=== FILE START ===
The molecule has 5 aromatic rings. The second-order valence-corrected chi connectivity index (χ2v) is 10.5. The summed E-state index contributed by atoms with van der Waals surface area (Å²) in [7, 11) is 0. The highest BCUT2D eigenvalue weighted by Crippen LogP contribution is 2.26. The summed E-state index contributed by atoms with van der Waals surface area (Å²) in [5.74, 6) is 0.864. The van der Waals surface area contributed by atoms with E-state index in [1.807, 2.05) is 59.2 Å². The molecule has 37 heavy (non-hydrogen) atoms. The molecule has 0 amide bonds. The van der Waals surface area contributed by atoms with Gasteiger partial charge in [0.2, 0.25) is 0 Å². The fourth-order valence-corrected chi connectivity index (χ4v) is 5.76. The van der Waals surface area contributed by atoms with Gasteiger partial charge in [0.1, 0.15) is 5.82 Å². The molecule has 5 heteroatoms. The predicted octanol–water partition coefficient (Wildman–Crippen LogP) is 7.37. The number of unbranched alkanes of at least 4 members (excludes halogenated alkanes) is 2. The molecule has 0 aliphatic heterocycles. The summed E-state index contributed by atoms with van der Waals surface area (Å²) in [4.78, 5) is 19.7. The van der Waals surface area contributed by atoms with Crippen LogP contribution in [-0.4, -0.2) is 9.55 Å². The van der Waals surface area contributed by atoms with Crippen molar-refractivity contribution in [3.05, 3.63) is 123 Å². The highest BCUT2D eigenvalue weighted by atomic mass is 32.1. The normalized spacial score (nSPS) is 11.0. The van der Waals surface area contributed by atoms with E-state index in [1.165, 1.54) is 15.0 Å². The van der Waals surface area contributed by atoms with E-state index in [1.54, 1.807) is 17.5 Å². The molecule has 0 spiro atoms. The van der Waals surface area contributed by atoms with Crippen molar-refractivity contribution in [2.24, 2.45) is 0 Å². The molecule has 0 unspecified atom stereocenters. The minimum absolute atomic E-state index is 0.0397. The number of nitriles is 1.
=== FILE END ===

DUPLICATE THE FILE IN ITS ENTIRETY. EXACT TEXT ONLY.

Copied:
The molecule has 5 aromatic rings. The second-order valence-corrected chi connectivity index (χ2v) is 10.5. The summed E-state index contributed by atoms with van der Waals surface area (Å²) in [7, 11) is 0. The highest BCUT2D eigenvalue weighted by Crippen LogP contribution is 2.26. The summed E-state index contributed by atoms with van der Waals surface area (Å²) in [5.74, 6) is 0.864. The van der Waals surface area contributed by atoms with E-state index in [1.807, 2.05) is 59.2 Å². The molecule has 37 heavy (non-hydrogen) atoms. The molecule has 0 amide bonds. The van der Waals surface area contributed by atoms with Gasteiger partial charge in [0.2, 0.25) is 0 Å². The fourth-order valence-corrected chi connectivity index (χ4v) is 5.76. The van der Waals surface area contributed by atoms with Gasteiger partial charge in [0.1, 0.15) is 5.82 Å². The molecule has 5 heteroatoms. The predicted octanol–water partition coefficient (Wildman–Crippen LogP) is 7.37. The number of unbranched alkanes of at least 4 members (excludes halogenated alkanes) is 2. The molecule has 0 aliphatic heterocycles. The summed E-state index contributed by atoms with van der Waals surface area (Å²) in [4.78, 5) is 19.7. The van der Waals surface area contributed by atoms with Crippen LogP contribution in [-0.4, -0.2) is 9.55 Å². The van der Waals surface area contributed by atoms with Crippen molar-refractivity contribution in [3.05, 3.63) is 123 Å². The highest BCUT2D eigenvalue weighted by atomic mass is 32.1. The normalized spacial score (nSPS) is 11.0. The van der Waals surface area contributed by atoms with E-state index in [1.165, 1.54) is 15.0 Å². The van der Waals surface area contributed by atoms with E-state index in [1.54, 1.807) is 17.5 Å². The molecule has 0 spiro atoms. The van der Waals surface area contributed by atoms with Crippen molar-refractivity contribution in [2.24, 2.45) is 0 Å². The molecule has 0 unspecified atom stereocenters. The minimum absolute atomic E-state index is 0.0397. The number of nitriles is 1.